Functional brain circuits in pediatric bipolar disorder: cognitive circuitry shows the key link between the DLPFC and the caudate involved in attentional control and the connection between the VLPFC and the caudate/ventral striatum implicated in response inhibition and attention. Frontolimbic affective circuitry spanning from the VLPFC to the amygdala participates in top-down regulation of emotion. Interfacing circuitry illustrates the functional connectivity between cognitive regions (DLPFC and dorsal anterior cingulate cortex) and affective regions (VLPFC and VACC/pregenual and subgenual anterior cingulate cortex) at the level of the prefrontal cortex and the intermediary anterior cingulate cortex, working in concert in people without disorder. Face response circuitry connects the visual or occipital cortex with fusiform gyrus (not shown here) and the STS. The occipitolimbic associative circuitry connects the occipital cortex to the right amygdala, involved in fast or automatic processing of emotional/facial stimuli. DLPFC = dorsolateral prefrontal cortex; VACC = ventral anterior cingulate cortex; VLPFC = ventrolateral prefrontal cortex; STS = superior temporal sulcus.
instantaneous correlation between the ROIs is shown as green lines. The distance between the nodes indicates the strength of their connection. The correspondence between ROI font colors and the RSNs is as follows. Red: default mode network (DMN), green: dorsal attention network (DAN), blue: hippocampal–cortical memory network (HCMN) and black: fronto-parietal control network (FPCN). The correspondence between ROI background colors and their anatomical location is as follows. Yellow: frontal cortex, pink: parietal cortex, blue: temporal cortex and green: cingulate cortex. The reciprocal causal connections are shown as blue lines and the instantaneous correlation as green lines. The causal network formed by the blue lines represents the only strongly connected component in the entire network where in every ROI is mutually accessible causally by every other ROI.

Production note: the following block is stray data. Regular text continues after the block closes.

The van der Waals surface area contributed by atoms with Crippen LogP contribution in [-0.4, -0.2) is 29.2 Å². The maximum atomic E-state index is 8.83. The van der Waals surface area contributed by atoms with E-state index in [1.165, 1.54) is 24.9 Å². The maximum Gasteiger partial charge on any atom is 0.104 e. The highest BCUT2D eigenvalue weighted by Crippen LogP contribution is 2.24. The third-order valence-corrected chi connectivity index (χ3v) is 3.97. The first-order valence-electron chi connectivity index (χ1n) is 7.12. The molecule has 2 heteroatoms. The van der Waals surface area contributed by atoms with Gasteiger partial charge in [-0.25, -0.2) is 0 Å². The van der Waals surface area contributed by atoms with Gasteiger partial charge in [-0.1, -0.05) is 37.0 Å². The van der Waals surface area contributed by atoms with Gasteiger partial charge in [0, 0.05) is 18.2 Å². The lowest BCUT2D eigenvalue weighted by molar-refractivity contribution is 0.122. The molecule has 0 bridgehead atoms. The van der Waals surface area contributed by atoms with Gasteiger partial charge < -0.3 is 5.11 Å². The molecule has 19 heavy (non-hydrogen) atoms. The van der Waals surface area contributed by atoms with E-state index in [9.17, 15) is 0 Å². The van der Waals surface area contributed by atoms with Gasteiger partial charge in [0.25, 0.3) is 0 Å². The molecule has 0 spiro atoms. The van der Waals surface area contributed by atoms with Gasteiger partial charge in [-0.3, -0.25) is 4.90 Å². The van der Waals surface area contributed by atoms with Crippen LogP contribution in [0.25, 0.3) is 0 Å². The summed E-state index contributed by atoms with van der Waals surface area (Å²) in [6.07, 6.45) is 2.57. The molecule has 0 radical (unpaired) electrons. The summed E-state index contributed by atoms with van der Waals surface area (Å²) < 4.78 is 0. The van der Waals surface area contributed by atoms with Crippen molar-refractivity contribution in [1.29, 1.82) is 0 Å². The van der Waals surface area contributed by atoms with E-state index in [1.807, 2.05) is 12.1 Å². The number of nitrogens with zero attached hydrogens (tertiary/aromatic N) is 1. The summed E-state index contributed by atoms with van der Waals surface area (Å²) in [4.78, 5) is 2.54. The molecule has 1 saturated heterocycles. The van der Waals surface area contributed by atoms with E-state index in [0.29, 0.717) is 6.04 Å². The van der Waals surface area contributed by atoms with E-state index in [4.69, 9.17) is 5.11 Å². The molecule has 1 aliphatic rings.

Neural circuits of the social brain. Social perception in primates is largely visual , with faces having an important role in social interactions. Processing of visual social information occurs via specialized neural mechanisms, interacting with systems in humans that are concerned with the ability to experience empathy and to ‘mentalize’. This figure summarizes key aspects of neural connectivity in the social brain, in which amygdala (AMG) connectivity has a central role . Abbreviations: ACC, anterior cingulate cortex; AMG, amygdala; FG, fusiform gyrus; Hipp, hippocampus; IFG, inferior frontal gyrus; IOG, inferior occipital gyrus; Ins, insula; MP, medial pulvinar nucleus of the thalamus; MPFC, mesial prefrontal cortex; N.S., nervous system; OFC, orbitofrontal cortex; PAG, periaquaductal gray; Pars Oper, pars opercularis; Pars Orb, pars orbitalis; Pars Tri, pars triangularis; PhippG, parahippocampal gyrus; pSTS, posterior superior temporal sulcus; Rostral IPL,rostral inferior parietal lobule; SC, superior colliculus; TPJ, temporoparietal junction; VPMC, ventral premotor cortex.